“How are you?” I ask, discreetly glancing at the time on my phone.
I have just run into a friend I haven’t seen in a while and we are both rushing through the grocery store at breakneck speeds.
When I saw my friend in the cereal aisle, my heart felt a twinge of sadness. How long had it been since we’d caught up on our lives? I was genuinely happy to see my friend.
“I am so busy!” she exclaims. My friend, clad in yoga pants and sporting a messy bun just like mine, launches into an explanation of every single activity that had consumed her world lately.
Soccer practices. PTA events that she was coordinating. Job tasks. The list went on and on.
As I stood there, patiently waiting for her to finish telling me how busy her life has become, I realized that, rather than focusing on what she was saying and being engaged in her life, I felt the urge to one up her.
I started compiling my own list in my head, my own list of busy tasks that I could rattle off to her as soon as she stopped talking.
Oh, she thinks she’s busy? I thought.
Well, she only works part time and her kids are older than mine and….my mind continued to wander as my friend droned on about her very busy list of things to do.
When she was finished, she looked at me expectantly, waiting for me to give her my list.
“So, what’s new with you?” she asked, as if waiting for me to confirm that I, too, was busy.
And it made me sad.
This is what friendships have become between mothers.
Moms are trying to win at being busy.
We are trying to “one up” each other, as if we need to prove that by being busy and constantly on the go, we are good moms.
Ladies, I’m calling bullshit.
Because we are glorifying the art of being busy and it’s ruining our friendships.
No one wins at being busy, ladies.
And, when we really look at our lives and the activities that consume our waking hours, are we busy because we want to be or because we feel like we have to be? Are we trying to keep up with the other mothers by overscheduling our kids? Are we taking on too many PTA responsibilities because we feel that we have to justify why we’ve decided to stay at home with our kids?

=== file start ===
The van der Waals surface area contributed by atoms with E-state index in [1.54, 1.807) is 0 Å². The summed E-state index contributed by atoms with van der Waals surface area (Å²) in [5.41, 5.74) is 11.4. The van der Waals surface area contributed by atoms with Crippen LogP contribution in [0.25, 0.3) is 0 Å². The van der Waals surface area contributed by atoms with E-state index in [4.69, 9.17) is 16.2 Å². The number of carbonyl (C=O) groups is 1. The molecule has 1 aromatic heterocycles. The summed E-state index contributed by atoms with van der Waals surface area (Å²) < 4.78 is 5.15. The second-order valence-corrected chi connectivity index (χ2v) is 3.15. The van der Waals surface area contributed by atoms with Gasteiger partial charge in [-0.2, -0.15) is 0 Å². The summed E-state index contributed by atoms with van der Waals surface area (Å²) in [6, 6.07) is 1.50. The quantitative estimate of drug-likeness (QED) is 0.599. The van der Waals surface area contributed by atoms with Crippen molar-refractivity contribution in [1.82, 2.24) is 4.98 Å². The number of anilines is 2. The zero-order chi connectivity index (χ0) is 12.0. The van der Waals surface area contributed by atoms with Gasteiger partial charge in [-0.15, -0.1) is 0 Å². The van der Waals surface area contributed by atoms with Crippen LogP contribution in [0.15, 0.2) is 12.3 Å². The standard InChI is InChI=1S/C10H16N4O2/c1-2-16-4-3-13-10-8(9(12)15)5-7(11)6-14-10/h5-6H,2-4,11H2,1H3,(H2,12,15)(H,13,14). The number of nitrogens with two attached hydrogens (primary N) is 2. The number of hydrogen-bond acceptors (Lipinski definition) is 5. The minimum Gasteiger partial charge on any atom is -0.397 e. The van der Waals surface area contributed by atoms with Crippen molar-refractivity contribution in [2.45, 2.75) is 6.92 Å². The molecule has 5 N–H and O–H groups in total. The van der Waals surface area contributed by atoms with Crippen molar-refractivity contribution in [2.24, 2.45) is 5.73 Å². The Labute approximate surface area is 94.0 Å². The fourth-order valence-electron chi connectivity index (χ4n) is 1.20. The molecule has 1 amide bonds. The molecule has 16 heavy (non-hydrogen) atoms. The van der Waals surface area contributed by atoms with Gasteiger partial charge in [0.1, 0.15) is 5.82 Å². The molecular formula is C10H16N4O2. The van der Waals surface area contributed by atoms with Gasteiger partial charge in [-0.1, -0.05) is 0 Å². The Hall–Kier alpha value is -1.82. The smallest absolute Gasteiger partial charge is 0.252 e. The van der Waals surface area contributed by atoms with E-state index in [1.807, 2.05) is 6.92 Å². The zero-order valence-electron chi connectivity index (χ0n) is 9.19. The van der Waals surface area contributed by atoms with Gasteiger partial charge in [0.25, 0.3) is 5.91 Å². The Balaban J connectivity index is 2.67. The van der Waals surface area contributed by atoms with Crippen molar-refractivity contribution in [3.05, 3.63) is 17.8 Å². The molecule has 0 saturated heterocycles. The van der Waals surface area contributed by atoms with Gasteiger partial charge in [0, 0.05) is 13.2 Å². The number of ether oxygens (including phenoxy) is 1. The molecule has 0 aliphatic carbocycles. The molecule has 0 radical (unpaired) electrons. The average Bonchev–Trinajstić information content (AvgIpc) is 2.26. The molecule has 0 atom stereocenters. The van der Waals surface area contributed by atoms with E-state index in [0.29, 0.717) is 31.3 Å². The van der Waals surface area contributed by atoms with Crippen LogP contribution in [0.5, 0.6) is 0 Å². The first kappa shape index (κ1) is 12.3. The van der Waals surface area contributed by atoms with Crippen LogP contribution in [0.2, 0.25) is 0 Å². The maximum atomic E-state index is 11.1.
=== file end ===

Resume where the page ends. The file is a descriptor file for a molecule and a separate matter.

What are we really saying when we tell our friends that we are busy rather than what we are really feeling?
Because, if we are being honest with ourselves, I’m pretty sure we’d all admit to feeling overwhelmed by the activities we’ve voluntarily added to our daily schedules, right?
I read an article several years ago in the New York Times by Tim Krieder entitled, “The Busy Trap.” In his piece, he explores our innate need to want to prove our worth by the amount of activities we can cram into our lives. As he puts it, “…obviously your life cannot possibly be silly or trivial or meaningless if you are so busy, completely booked, in demand every hour of the day.”
Let that sink in.
What are we really saying when we announce to our friends that we are too busy to squeeze them in for a few minutes during our day?
When we boast about our busyness, we are trying to look important in front of the other moms, to hide the fact that we feel inadequate most days. We are trying to hide the fact that, some days, motherhood is boring AF and filling our days with mindless errands and activities makes us feel as though we won’t slowly lose our minds. When we proudly announce “I’m so busy!” what we are really saying is “I’m better than you because I am in demand!”
Is that what we really want to say to our friends? Do we really want busyness to keep us from having valuable connections with our friends?
I think we all know the answer.
So, the next time you see a friend and she asks you how you are, be honest.
Tell her you feel like you are drowning. Tell her you are excited about your new project at work and you feel energized by the increased work load. Tell her that you realize now that signing your kid up for the travel volleyball team was a bad idea because now your Friday nights suck.
Resist the urge to tell your friend how much busier you are than her.
Because, real talk, here: it’s just rude.
No one is busier than anyone else.
We all have our balls to juggle, our shit to manage. And we are all feeling the pressure of a society that has forced us to be plugged in 24/7 and ranks downtime low on the priority list. We’ve all made bad choices about overscheduling our kids and fulfilling our worth by covering our calendars with so many activities that we run out of room.
We are all busy.
And it’s a shame.